|Photos||Video & Audio||Blogs||Statistics||Archive||Shop||Mobile|
May 30, 2008
Simon Katich and Ricky Ponting both celebrated big moments in their careers as Australia took control in Antigua, and although Ponting's milestone had an extra couple of zeroes, Katich's effort helped his team more. By the close of the first day, Australia had made good use of a pitch that gave little assistance to West Indies' fast men and were 259 for 3, with Katich on 113 and Michael Clarke on 38.
Ponting should forever remember the instant when he played a simple cover-drive for two off the part-time legspin of Ramnaresh Sarwan to register his 10,000th Test run, in the process becoming the seventh man and the third Australian to pass the mark. But his enjoyment of the event was short-lived as he was out in the next over, handing the spotlight to his team-mate.
Katich's career has taken a different path to that of Ponting's, although they are similar ages and were both mentioned as potential Australia captains when they came on to the international scene. Two and a half years out of the Test team left Katich wondering if he would ever wear the baggy green again, making it an extra special moment when he brought up a century in his second game back.
Adding to the relief, he was under pressure after failing in the first Test when promoted to the unfamiliar opening role when Matthew Hayden was unavailable with an achilles tendon injury. But in Antigua Katich set out to play a different role than he did at Sabina Park, where he was too aggressive too early and struggled to control his tempo. At the Sir Vivian Richards Stadium he was far more watchful, pushing ones and twos and waiting for opportunities to dispatch bad balls.
A cracking cover-driven four off Fidel Edwards showed his class, and a pair of sweetly timed straight-driven boundaries proved he was concentrating on playing sensible strokes. His third Test hundred came up with one of his best shots of the day - and one of only eight fours he had by that stage - when he flicked an on-drive wide of mid-on against Dwayne Bravo. The beaming smile from Katich after he got there showed how much it meant, and he enjoyed an embrace with his partner and New South Wales team-mate Clarke.
The support for Katich was important; Ponting and Clarke in particular took much of the pressure off him with confident contributions of their own. Clarke's form was particularly impressive given that he has not played any serious cricket since March. Rather than being rusty after arriving in the Caribbean last week following his time away for personal reasons, he launched some cracking cover-drives and off-drives when he got half-volleys late in the day.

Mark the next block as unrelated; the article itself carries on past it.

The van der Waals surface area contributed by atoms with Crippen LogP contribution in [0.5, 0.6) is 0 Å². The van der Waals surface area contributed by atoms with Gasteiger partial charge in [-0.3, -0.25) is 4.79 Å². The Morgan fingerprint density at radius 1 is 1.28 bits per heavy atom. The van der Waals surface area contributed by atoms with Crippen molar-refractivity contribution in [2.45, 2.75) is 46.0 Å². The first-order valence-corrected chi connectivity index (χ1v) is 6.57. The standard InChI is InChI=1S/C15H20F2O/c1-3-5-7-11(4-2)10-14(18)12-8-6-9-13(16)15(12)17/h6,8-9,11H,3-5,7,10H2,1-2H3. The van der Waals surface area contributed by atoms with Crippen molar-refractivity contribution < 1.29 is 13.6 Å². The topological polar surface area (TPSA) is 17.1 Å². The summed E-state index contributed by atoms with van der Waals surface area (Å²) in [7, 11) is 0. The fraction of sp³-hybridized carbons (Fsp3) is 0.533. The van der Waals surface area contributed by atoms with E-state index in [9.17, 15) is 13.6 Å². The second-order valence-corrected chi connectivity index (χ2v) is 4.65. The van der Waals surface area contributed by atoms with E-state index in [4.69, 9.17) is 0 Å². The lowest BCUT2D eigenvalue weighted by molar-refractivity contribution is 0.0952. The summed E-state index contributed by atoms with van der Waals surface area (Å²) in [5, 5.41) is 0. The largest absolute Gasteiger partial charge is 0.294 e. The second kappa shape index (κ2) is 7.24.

The team's new vice-captain appeared to be in as fine touch as Ponting, who picked up where he left off after his first-Test 158. Ponting was particularly strong driving off the back foot but also showed impressive patience, waiting for West Indies to stray on to his legs so he could clip through the on side. He looked set for another hundred when he pushed at a Jerome Taylor slower ball wide of off stump and got a thick edge to second slip for 65, ending an excellent 136-run stand with Katich.
It was a rare moment of joy for West Indies on a day when they were forced to toil hard after losing the toss. They did not help their own cause by neglecting to choose a specialist spinner on a slow pitch and even their best part-time slow bowler, Chris Gayle, was unavailable as he failed to fully recover from his groin injury. Instead, their group of five fast and medium-pace bowlers allowed Australia to settle into a rhythm.
Their fielding was also disappointing, particularly after their impressive effort in Jamaica, and too many runs were conceded by sloppy mistakes. Katich was dropped on 90 when he cut Edwards to point and Runako Morton put down one he should have taken, and Michael Hussey also had a life when he top-edged an ugly half-duck half-hook that bounced out of Denesh Ramdin's right hand.
Fortunately for West Indies, Hussey was scratchy and gave them another opportunity when he was on 10. Darren Sammy dragged down a poor short delivery and Hussey, sensing a chance for easy runs, pulled hard in the air but straight to midwicket where Shivnarine Chanderpaul clung on to the ball.
It was a lucky break for Sammy. The man who deserved his breakthrough the most was Bravo, who removed Phil Jaques for 17 early in the day. A perfect Bravo inswinger pitched in line and straightened, striking Jaques on the back pad dead in front, and continuing a worrying trend for Jaques. He has struggled to find runs without Matthew Hayden as his opening colleague - in five Test innings without Hayden, Jaques has scored 54 at 10.80 - and Australia expected more from the man who was nominally the senior partner ahead of Katich.
But there was nothing junior about Katich on this occasion. His excellent technique and controlled tempo overshadowed his more established team-mates and ensured Australia would enter the second morning well on top as they aim to secure the Frank Worrell Trophy within the next four days.
Also, most brothers in a Test XI, and the fastest to 20 ODI centuries